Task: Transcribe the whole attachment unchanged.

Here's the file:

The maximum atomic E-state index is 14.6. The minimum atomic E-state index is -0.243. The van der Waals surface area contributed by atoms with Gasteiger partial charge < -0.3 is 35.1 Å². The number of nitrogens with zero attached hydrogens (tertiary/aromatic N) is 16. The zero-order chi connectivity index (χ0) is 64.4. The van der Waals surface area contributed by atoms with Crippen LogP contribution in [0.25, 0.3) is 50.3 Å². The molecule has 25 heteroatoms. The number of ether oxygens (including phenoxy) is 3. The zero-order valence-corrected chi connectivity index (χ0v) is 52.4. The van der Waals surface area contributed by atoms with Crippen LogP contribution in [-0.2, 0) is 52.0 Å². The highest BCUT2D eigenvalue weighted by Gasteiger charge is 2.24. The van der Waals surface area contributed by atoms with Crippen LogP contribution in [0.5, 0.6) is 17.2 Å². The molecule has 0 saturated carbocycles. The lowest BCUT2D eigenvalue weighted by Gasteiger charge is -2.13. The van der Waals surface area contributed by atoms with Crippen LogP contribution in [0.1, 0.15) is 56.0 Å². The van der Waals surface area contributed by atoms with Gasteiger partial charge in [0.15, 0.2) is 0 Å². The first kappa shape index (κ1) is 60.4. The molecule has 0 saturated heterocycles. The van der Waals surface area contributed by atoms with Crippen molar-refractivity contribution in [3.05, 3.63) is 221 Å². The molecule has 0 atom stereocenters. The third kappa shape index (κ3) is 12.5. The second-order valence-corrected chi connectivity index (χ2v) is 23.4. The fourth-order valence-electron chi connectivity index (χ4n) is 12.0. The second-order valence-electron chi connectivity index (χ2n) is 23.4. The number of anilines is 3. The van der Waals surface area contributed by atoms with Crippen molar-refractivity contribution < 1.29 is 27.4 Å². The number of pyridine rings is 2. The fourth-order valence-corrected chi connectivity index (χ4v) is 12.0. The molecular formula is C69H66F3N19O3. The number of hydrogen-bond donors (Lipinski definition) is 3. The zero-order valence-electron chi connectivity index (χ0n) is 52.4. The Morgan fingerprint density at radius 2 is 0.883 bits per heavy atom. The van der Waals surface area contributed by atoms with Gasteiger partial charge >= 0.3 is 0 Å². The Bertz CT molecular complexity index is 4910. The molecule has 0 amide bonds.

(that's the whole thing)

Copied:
The maximum atomic E-state index is 14.6. The minimum atomic E-state index is -0.243. The van der Waals surface area contributed by atoms with Gasteiger partial charge < -0.3 is 35.1 Å². The number of nitrogens with zero attached hydrogens (tertiary/aromatic N) is 16. The zero-order chi connectivity index (χ0) is 64.4. The van der Waals surface area contributed by atoms with Crippen LogP contribution in [0.25, 0.3) is 50.3 Å². The molecule has 25 heteroatoms. The number of ether oxygens (including phenoxy) is 3. The zero-order valence-corrected chi connectivity index (χ0v) is 52.4. The van der Waals surface area contributed by atoms with Crippen LogP contribution in [-0.2, 0) is 52.0 Å². The highest BCUT2D eigenvalue weighted by Gasteiger charge is 2.24. The van der Waals surface area contributed by atoms with Crippen LogP contribution in [0.5, 0.6) is 17.2 Å². The molecule has 0 saturated carbocycles. The lowest BCUT2D eigenvalue weighted by Gasteiger charge is -2.13. The van der Waals surface area contributed by atoms with Crippen LogP contribution in [0.1, 0.15) is 56.0 Å². The van der Waals surface area contributed by atoms with Gasteiger partial charge in [0.15, 0.2) is 0 Å². The first kappa shape index (κ1) is 60.4. The molecule has 0 saturated heterocycles. The van der Waals surface area contributed by atoms with Crippen molar-refractivity contribution in [3.05, 3.63) is 221 Å². The molecule has 0 atom stereocenters. The third kappa shape index (κ3) is 12.5. The second-order valence-corrected chi connectivity index (χ2v) is 23.4. The fourth-order valence-electron chi connectivity index (χ4n) is 12.0. The second-order valence-electron chi connectivity index (χ2n) is 23.4. The number of anilines is 3. The van der Waals surface area contributed by atoms with Crippen molar-refractivity contribution < 1.29 is 27.4 Å². The number of pyridine rings is 2. The fourth-order valence-corrected chi connectivity index (χ4v) is 12.0. The molecular formula is C69H66F3N19O3. The number of hydrogen-bond donors (Lipinski definition) is 3. The zero-order valence-electron chi connectivity index (χ0n) is 52.4. The Morgan fingerprint density at radius 2 is 0.883 bits per heavy atom. The van der Waals surface area contributed by atoms with Gasteiger partial charge >= 0.3 is 0 Å². The Bertz CT molecular complexity index is 4910. The molecule has 0 amide bonds.